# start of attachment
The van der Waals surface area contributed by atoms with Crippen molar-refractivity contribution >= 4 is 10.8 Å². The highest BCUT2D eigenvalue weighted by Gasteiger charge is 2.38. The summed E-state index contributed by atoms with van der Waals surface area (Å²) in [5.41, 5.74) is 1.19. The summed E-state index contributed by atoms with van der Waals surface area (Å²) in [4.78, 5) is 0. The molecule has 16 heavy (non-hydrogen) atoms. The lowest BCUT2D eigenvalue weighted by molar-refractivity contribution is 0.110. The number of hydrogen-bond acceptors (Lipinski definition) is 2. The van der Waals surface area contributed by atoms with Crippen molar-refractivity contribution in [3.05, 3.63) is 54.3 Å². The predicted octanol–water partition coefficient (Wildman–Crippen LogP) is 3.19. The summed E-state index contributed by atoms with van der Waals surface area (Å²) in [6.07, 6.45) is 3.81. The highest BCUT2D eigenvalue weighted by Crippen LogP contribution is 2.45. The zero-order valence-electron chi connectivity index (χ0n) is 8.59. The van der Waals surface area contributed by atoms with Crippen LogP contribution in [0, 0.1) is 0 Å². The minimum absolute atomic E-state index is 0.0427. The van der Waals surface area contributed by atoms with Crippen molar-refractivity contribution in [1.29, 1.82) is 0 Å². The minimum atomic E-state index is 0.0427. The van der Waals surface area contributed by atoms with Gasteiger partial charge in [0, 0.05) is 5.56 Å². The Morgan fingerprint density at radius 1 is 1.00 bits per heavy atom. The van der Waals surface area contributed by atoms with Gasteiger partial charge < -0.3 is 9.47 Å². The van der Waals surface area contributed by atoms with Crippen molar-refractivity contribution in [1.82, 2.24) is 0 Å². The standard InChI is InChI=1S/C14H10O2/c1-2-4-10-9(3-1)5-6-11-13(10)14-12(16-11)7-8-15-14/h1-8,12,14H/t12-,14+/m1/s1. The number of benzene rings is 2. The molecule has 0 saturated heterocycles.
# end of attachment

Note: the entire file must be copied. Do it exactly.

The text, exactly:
The van der Waals surface area contributed by atoms with Crippen molar-refractivity contribution >= 4 is 10.8 Å². The highest BCUT2D eigenvalue weighted by Gasteiger charge is 2.38. The summed E-state index contributed by atoms with van der Waals surface area (Å²) in [5.41, 5.74) is 1.19. The summed E-state index contributed by atoms with van der Waals surface area (Å²) in [4.78, 5) is 0. The molecule has 16 heavy (non-hydrogen) atoms. The lowest BCUT2D eigenvalue weighted by molar-refractivity contribution is 0.110. The number of hydrogen-bond acceptors (Lipinski definition) is 2. The van der Waals surface area contributed by atoms with Crippen molar-refractivity contribution in [3.05, 3.63) is 54.3 Å². The predicted octanol–water partition coefficient (Wildman–Crippen LogP) is 3.19. The summed E-state index contributed by atoms with van der Waals surface area (Å²) in [6.07, 6.45) is 3.81. The highest BCUT2D eigenvalue weighted by Crippen LogP contribution is 2.45. The zero-order valence-electron chi connectivity index (χ0n) is 8.59. The van der Waals surface area contributed by atoms with Crippen LogP contribution in [0, 0.1) is 0 Å². The minimum absolute atomic E-state index is 0.0427. The van der Waals surface area contributed by atoms with Crippen molar-refractivity contribution in [1.29, 1.82) is 0 Å². The minimum atomic E-state index is 0.0427. The van der Waals surface area contributed by atoms with Gasteiger partial charge in [0, 0.05) is 5.56 Å². The Morgan fingerprint density at radius 1 is 1.00 bits per heavy atom. The van der Waals surface area contributed by atoms with Gasteiger partial charge < -0.3 is 9.47 Å². The van der Waals surface area contributed by atoms with Crippen molar-refractivity contribution in [1.82, 2.24) is 0 Å². The standard InChI is InChI=1S/C14H10O2/c1-2-4-10-9(3-1)5-6-11-13(10)14-12(16-11)7-8-15-14/h1-8,12,14H/t12-,14+/m1/s1. The number of benzene rings is 2. The molecule has 0 saturated heterocycles.